### Numerical simulation of solid particle deposition in ducts

#### Abstract

Solid-gas multiphase flows are present in many industrial processes as, for instance, the ventilation system of sinterization plants. One of the most important results from the practical point of view for the transport of particles in ventilation ducts is the prediction of deposition rates. Large

particles in ventilation ducts tend to fall quickly and to accumulate in a saltation layer near the lower surface of the duct. When the particle flux in the saltation layer exceeds a given threshold which depends on the shear stress, the particles begin to accumulate and a deposited layer growths. If this layer growths too much its weight may cause the collapse of the supporting structure. For small particle diameter the Eulerian/Eulerian approach is useful because the characteristic times in which the particle velocity reaches the equilibrium velocity is small. In this case a system of PDE’s is solved for each phase. When the particle diameter is very small the Algebraic Slip Model is appropriate, whereas for a moderate diameters the momentum equation of the solid phase must be solved and the Two-Fluid Model is more

appropriate. When the particles are large, and consequently the characteristic time is large, they behave almost independently of the fluid, and terms like particle inertia, virtual mass, lift, and Magnus effect are important. This effects are difficult to cast as terms in the momentum equation as PDE’s through an average process and then the Lagrangian approach where each particle trajectory is solved as an ODE is more appropriate. Moreover, the resulting system of equations may be ill posed. In addition, some

effects related with the interaction of particles with solid boundaries, like bouncing, lift-off and sliding can be treated almost uniquely in the Lagrangian formulation. In this article the implementation of an Eulerian/Lagrangian formulation for the transport of moderate to large solid particles is described.

The implementation includes an efficient tracking of particles through unstructured moving meshes, the Schiller-Naumann drag model, and partially elastic collision with solid surfaces. Deposition rates can be computed in terms of the particle flux in the saltation layer and the shear stress at the wall. Several

examples in ventilation ducts for industrial sinterization plants are presented.

particles in ventilation ducts tend to fall quickly and to accumulate in a saltation layer near the lower surface of the duct. When the particle flux in the saltation layer exceeds a given threshold which depends on the shear stress, the particles begin to accumulate and a deposited layer growths. If this layer growths too much its weight may cause the collapse of the supporting structure. For small particle diameter the Eulerian/Eulerian approach is useful because the characteristic times in which the particle velocity reaches the equilibrium velocity is small. In this case a system of PDE’s is solved for each phase. When the particle diameter is very small the Algebraic Slip Model is appropriate, whereas for a moderate diameters the momentum equation of the solid phase must be solved and the Two-Fluid Model is more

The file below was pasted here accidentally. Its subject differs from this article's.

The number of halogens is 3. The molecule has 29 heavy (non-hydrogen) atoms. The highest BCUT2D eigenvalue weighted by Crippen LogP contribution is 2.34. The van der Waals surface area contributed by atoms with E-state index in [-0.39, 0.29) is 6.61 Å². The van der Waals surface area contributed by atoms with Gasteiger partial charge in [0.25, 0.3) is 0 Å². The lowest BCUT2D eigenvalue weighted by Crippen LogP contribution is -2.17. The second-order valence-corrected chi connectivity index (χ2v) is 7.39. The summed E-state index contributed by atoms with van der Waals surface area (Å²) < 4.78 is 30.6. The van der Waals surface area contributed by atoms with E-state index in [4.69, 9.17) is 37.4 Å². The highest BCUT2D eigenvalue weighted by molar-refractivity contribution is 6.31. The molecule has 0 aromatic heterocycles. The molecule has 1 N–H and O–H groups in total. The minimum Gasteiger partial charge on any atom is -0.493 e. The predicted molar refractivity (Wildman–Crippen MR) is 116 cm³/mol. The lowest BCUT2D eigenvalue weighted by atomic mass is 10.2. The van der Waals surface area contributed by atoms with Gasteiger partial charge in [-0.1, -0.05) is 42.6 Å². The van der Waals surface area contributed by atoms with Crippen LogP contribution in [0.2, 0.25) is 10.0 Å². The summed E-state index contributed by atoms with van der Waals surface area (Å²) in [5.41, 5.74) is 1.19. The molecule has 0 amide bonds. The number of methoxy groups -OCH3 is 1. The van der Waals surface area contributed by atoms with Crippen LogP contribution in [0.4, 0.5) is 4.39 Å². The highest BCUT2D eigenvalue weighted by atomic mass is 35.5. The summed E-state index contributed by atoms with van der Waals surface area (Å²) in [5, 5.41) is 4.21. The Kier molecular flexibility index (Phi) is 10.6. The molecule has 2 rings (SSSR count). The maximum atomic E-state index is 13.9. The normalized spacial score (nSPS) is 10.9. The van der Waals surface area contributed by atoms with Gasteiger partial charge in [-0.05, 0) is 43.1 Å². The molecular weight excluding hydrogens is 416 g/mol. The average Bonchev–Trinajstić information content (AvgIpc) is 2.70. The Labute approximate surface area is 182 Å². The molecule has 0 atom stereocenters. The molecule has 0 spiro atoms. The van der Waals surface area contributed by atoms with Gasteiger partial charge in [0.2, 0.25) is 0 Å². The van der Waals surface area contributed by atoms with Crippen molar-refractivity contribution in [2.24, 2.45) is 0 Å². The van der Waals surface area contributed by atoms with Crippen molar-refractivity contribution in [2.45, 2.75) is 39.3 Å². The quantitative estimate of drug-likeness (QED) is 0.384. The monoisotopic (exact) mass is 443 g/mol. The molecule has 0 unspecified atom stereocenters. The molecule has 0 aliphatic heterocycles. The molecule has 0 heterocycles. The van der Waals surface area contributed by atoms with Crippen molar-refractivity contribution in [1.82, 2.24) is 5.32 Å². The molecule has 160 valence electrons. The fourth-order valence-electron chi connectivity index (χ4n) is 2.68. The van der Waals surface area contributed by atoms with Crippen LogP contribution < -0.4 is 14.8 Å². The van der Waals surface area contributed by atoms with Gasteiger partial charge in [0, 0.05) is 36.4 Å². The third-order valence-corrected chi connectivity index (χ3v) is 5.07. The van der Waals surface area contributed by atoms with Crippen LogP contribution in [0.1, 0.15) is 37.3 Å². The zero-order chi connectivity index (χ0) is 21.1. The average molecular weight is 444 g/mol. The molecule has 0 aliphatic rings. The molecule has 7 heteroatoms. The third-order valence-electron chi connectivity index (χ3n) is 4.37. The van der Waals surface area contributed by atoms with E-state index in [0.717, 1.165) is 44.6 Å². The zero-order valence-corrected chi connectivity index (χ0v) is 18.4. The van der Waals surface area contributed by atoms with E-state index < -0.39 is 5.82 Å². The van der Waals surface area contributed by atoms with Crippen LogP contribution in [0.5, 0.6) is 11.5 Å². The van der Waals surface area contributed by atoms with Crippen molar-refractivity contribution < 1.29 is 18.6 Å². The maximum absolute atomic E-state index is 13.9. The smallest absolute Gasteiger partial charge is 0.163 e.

appropriate. When the particles are large, and consequently the characteristic time is large, they behave almost independently of the fluid, and terms like particle inertia, virtual mass, lift, and Magnus effect are important. This effects are difficult to cast as terms in the momentum equation as PDE’s through an average process and then the Lagrangian approach where each particle trajectory is solved as an ODE is more appropriate. Moreover, the resulting system of equations may be ill posed. In addition, some

effects related with the interaction of particles with solid boundaries, like bouncing, lift-off and sliding can be treated almost uniquely in the Lagrangian formulation. In this article the implementation of an Eulerian/Lagrangian formulation for the transport of moderate to large solid particles is described.

The implementation includes an efficient tracking of particles through unstructured moving meshes, the Schiller-Naumann drag model, and partially elastic collision with solid surfaces. Deposition rates can be computed in terms of the particle flux in the saltation layer and the shear stress at the wall. Several

examples in ventilation ducts for industrial sinterization plants are presented.